© GUARDIAN PHOTO BY DOUG GALLANT
Island potter Ron Arvidson displays some of the works he created for a new exhibition at The Guild in Charlottetown. That exhibition also features paintings by Island artist Brenda Jones.
P.E.I. landscapes inspiration for exhibition by Ron Arvidson and Brenda Jones running at The Guild in Charlottetown until Nov. 2
By Doug Gallant
Nature has long been a source of inspiration for artists.
They are drawn by its seemingly infinite palette of colours, by its many textures, by its immense diversity and by its awe-inspiring beauty.
It has been so since the first would-be artists attempted to depict the world around them some 40,000 years ago.
A new exhibition at The Guild in Charlottetown views nature through the eyes of two artists who work in very different mediums but are inspired by many of the same things.
A Natural Focus, on display until Nov. 2, features new works by potter Ron Arvidson and painter and illustrator Brenda Jones, both inspired by nature and the landscapes of P.E.I.
Arvidson originally pitched the idea for the exhibition.
He proposed to mount an exhibition that would feature some of his own work but would also feature an artist whose work would take up more wall space.
“I was open to displaying my work with another artist, preferably a photographer or a painter.
“I knew Brenda (Jones) fairly well and thought her work, which is nature centred, would be a nice complement to mine. I approached her and she was good with the idea,” he says.
Arvidson has some 60 pieces in the exhibition from small mugs, bowls and plates to large vases and containers.
“When I first began thinking about the exhibition I planned it around making the plates and the containers,” Arvidson says. “But when you start to do stuff like that other things come to mind. I’m always trying to come up with new things.”
Most of the works in the show were created within the past 12 months.
Those familiar with Arvidson’s work will notice some subtle changes in his colour palette.
“I’ve been trying to go to a more natural colour pallete, I want to use more earthy colours.”
Arvidson said he tried to incorporate pieces into the show that are quite different from the kind of works other people are creating.
He says he’s always looking to see what other potters are creating and is open to new ideas.
“I’m always looking in craft shops and flipping through magazines, looking for inspiration.”
Nature continues to be a huge source of inspiration.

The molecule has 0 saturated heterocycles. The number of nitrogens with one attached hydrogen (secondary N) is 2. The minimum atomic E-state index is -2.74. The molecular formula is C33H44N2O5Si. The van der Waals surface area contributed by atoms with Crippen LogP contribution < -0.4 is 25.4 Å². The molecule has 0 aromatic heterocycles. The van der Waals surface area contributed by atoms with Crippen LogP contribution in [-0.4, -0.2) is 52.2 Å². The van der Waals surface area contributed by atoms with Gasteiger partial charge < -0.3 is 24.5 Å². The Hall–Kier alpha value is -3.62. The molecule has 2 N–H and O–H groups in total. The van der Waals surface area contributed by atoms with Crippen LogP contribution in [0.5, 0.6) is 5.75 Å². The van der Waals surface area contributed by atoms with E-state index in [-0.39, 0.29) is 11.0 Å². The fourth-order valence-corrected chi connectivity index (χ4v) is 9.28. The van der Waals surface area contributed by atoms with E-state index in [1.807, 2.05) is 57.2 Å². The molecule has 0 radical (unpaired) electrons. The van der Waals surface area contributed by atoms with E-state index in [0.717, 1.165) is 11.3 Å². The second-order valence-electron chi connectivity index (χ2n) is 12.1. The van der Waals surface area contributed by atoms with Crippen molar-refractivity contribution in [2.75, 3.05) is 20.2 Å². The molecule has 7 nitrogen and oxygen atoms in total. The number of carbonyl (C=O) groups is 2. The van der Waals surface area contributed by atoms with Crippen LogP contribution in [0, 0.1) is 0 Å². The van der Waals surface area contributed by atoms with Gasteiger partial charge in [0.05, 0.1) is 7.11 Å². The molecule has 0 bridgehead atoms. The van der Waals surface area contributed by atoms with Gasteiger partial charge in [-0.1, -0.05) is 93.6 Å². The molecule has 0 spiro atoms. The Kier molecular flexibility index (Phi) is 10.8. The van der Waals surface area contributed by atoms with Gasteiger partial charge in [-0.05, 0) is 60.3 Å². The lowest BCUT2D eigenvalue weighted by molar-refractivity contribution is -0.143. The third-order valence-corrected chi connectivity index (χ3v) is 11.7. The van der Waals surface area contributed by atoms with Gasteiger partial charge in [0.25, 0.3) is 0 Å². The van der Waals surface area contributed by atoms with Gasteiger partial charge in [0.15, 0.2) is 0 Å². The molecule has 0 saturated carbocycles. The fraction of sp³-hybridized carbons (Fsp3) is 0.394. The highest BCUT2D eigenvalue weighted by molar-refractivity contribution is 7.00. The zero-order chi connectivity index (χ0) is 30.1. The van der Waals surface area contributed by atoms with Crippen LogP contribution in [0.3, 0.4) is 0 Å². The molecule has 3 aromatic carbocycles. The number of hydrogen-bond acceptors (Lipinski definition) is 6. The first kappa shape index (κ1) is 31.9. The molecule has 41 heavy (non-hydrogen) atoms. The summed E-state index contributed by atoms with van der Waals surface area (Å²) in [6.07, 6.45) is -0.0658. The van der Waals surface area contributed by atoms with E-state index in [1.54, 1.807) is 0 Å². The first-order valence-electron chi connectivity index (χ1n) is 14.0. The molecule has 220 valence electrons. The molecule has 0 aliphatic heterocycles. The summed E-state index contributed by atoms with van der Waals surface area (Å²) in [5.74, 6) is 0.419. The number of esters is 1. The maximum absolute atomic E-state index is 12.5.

A number of the plates in the current exhibition, for example, depict images of crows.
“I do a lot of birding,” Arvidson says.
“I’ve always been interested in nature and drawing and I do a lot of photography as well.”
Jones has some 15 of her paintings in the show, most of them inspired by woodland images, rural themes or water.
“I moved back to the Island five years ago and since then my life has been taken over by exploring all of the things about P.E.I. I hadn’t taken time to see when I was younger,” Jones says.
“I’ve discovered lots of beautiful landscapes.”
All of the works in this exhibition are stand-alone works with the exception of one piece, which she created as an illustration for the Hugh MacDonald book, I is for Island, A Prince Edward Island Alphabet.
Most of the paintings in this show were done last winter, working from photographs she took and sketches she made while exploring the Island.
Jones says the landscapes of P.E.I. continue to be an immense source of inspiration for her.
“The colours in P.E.I. are so vivid and the contrasts are something you just don’t get anywhere else,” says Jones.
“When you get the red clay and the vivid greens and the patchwork-looking hills, the combination of colours is amazing.”
Almost all of the works in the shows are inspired by things Jones has seen here.
But one work, Truth, which depicts a young woman sitting under a tree, is solely the product of her imagination.
That painting, one of her favourites, has images of several animals woven into the bark of the tree, which you may not see the first time you look at it.
“That didn’t come from a photograph but from my own psyche. It was completely imagined and it’s very symbolic in my own life, it spoke to me. It started out as something completely different but evolved over about a month. It evolved with the process and I like the process. I let the painting take me somewhere else,” says Jones, who is currently working on a new book so the landscapes featured in this exhibition are the last people will see from her for a little while.